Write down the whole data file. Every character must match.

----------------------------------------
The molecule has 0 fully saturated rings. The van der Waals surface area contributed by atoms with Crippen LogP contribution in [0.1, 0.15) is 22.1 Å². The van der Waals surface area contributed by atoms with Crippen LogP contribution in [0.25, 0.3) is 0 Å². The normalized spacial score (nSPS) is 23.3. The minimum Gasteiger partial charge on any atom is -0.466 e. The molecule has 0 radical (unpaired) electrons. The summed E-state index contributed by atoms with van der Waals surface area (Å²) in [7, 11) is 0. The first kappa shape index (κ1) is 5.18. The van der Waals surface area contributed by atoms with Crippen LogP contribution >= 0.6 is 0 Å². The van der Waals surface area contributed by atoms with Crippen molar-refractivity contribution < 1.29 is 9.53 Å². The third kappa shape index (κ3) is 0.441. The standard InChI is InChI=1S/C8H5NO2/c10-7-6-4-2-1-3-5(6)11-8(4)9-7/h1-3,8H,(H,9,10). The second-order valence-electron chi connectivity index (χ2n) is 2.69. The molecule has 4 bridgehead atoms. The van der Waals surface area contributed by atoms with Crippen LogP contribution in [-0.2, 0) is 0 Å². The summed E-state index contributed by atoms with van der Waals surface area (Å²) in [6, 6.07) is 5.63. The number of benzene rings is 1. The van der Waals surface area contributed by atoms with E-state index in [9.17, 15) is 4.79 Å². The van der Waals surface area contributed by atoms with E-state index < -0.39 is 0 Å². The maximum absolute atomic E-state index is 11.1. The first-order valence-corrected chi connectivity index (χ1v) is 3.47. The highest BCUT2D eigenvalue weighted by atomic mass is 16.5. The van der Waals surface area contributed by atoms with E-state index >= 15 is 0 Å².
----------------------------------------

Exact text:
The molecule has 0 fully saturated rings. The van der Waals surface area contributed by atoms with Crippen LogP contribution in [0.1, 0.15) is 22.1 Å². The van der Waals surface area contributed by atoms with Crippen LogP contribution in [0.25, 0.3) is 0 Å². The normalized spacial score (nSPS) is 23.3. The minimum Gasteiger partial charge on any atom is -0.466 e. The molecule has 0 radical (unpaired) electrons. The summed E-state index contributed by atoms with van der Waals surface area (Å²) in [7, 11) is 0. The first kappa shape index (κ1) is 5.18. The van der Waals surface area contributed by atoms with Crippen LogP contribution >= 0.6 is 0 Å². The van der Waals surface area contributed by atoms with Crippen molar-refractivity contribution < 1.29 is 9.53 Å². The third kappa shape index (κ3) is 0.441. The standard InChI is InChI=1S/C8H5NO2/c10-7-6-4-2-1-3-5(6)11-8(4)9-7/h1-3,8H,(H,9,10). The second-order valence-electron chi connectivity index (χ2n) is 2.69. The molecule has 4 bridgehead atoms. The van der Waals surface area contributed by atoms with Crippen LogP contribution in [-0.2, 0) is 0 Å². The summed E-state index contributed by atoms with van der Waals surface area (Å²) in [6, 6.07) is 5.63. The number of benzene rings is 1. The van der Waals surface area contributed by atoms with E-state index in [9.17, 15) is 4.79 Å². The van der Waals surface area contributed by atoms with E-state index < -0.39 is 0 Å². The maximum absolute atomic E-state index is 11.1. The first-order valence-corrected chi connectivity index (χ1v) is 3.47. The highest BCUT2D eigenvalue weighted by atomic mass is 16.5. The van der Waals surface area contributed by atoms with E-state index >= 15 is 0 Å².